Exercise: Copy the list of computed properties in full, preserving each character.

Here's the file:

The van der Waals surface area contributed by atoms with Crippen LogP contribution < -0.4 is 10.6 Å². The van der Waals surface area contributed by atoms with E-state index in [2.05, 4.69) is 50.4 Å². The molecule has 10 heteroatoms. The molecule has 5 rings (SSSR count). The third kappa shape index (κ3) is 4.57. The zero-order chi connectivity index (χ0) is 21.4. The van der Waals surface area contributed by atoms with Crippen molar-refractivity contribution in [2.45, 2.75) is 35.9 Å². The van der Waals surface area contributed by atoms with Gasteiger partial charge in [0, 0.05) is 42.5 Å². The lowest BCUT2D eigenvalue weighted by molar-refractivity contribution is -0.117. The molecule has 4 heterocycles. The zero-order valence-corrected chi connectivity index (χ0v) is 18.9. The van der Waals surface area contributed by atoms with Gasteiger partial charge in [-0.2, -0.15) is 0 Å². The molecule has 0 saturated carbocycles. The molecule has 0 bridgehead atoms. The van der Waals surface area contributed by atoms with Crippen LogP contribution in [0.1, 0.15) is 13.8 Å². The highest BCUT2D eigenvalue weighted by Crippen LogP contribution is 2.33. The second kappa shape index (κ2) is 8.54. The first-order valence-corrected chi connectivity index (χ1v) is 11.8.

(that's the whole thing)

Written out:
The van der Waals surface area contributed by atoms with Crippen LogP contribution < -0.4 is 10.6 Å². The van der Waals surface area contributed by atoms with E-state index in [2.05, 4.69) is 50.4 Å². The molecule has 10 heteroatoms. The molecule has 5 rings (SSSR count). The third kappa shape index (κ3) is 4.57. The zero-order chi connectivity index (χ0) is 21.4. The van der Waals surface area contributed by atoms with Crippen molar-refractivity contribution in [2.45, 2.75) is 35.9 Å². The van der Waals surface area contributed by atoms with Gasteiger partial charge in [0, 0.05) is 42.5 Å². The lowest BCUT2D eigenvalue weighted by molar-refractivity contribution is -0.117. The molecule has 4 heterocycles. The zero-order valence-corrected chi connectivity index (χ0v) is 18.9. The van der Waals surface area contributed by atoms with Gasteiger partial charge in [-0.2, -0.15) is 0 Å². The molecule has 0 saturated carbocycles. The molecule has 0 bridgehead atoms. The van der Waals surface area contributed by atoms with Crippen LogP contribution in [0.1, 0.15) is 13.8 Å². The highest BCUT2D eigenvalue weighted by Crippen LogP contribution is 2.33. The second kappa shape index (κ2) is 8.54. The first-order valence-corrected chi connectivity index (χ1v) is 11.8.